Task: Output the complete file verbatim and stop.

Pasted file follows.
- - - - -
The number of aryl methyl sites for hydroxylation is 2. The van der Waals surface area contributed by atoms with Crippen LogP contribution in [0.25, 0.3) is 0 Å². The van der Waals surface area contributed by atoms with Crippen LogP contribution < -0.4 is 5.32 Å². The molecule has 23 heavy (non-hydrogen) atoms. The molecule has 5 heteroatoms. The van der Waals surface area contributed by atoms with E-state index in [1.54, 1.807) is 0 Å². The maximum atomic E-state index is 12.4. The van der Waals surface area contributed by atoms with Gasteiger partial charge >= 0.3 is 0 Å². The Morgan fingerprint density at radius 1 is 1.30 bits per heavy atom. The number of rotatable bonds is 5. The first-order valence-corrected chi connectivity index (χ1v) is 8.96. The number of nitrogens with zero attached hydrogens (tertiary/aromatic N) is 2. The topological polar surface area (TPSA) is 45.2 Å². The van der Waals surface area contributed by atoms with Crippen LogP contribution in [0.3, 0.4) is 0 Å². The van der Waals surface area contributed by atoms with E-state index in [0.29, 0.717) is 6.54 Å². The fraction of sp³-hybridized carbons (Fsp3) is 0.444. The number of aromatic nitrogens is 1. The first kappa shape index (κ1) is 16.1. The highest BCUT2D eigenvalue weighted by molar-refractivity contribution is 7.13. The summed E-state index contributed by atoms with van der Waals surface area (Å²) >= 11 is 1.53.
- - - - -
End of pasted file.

The number of aryl methyl sites for hydroxylation is 2. The van der Waals surface area contributed by atoms with Crippen LogP contribution in [0.25, 0.3) is 0 Å². The van der Waals surface area contributed by atoms with Crippen LogP contribution < -0.4 is 5.32 Å². The molecule has 23 heavy (non-hydrogen) atoms. The molecule has 5 heteroatoms. The van der Waals surface area contributed by atoms with E-state index in [1.54, 1.807) is 0 Å². The maximum atomic E-state index is 12.4. The van der Waals surface area contributed by atoms with Gasteiger partial charge >= 0.3 is 0 Å². The Morgan fingerprint density at radius 1 is 1.30 bits per heavy atom. The number of rotatable bonds is 5. The first-order valence-corrected chi connectivity index (χ1v) is 8.96. The number of nitrogens with zero attached hydrogens (tertiary/aromatic N) is 2. The topological polar surface area (TPSA) is 45.2 Å². The van der Waals surface area contributed by atoms with Crippen LogP contribution in [0.3, 0.4) is 0 Å². The van der Waals surface area contributed by atoms with E-state index in [0.29, 0.717) is 6.54 Å². The fraction of sp³-hybridized carbons (Fsp3) is 0.444. The number of aromatic nitrogens is 1. The first kappa shape index (κ1) is 16.1. The highest BCUT2D eigenvalue weighted by molar-refractivity contribution is 7.13. The summed E-state index contributed by atoms with van der Waals surface area (Å²) >= 11 is 1.53.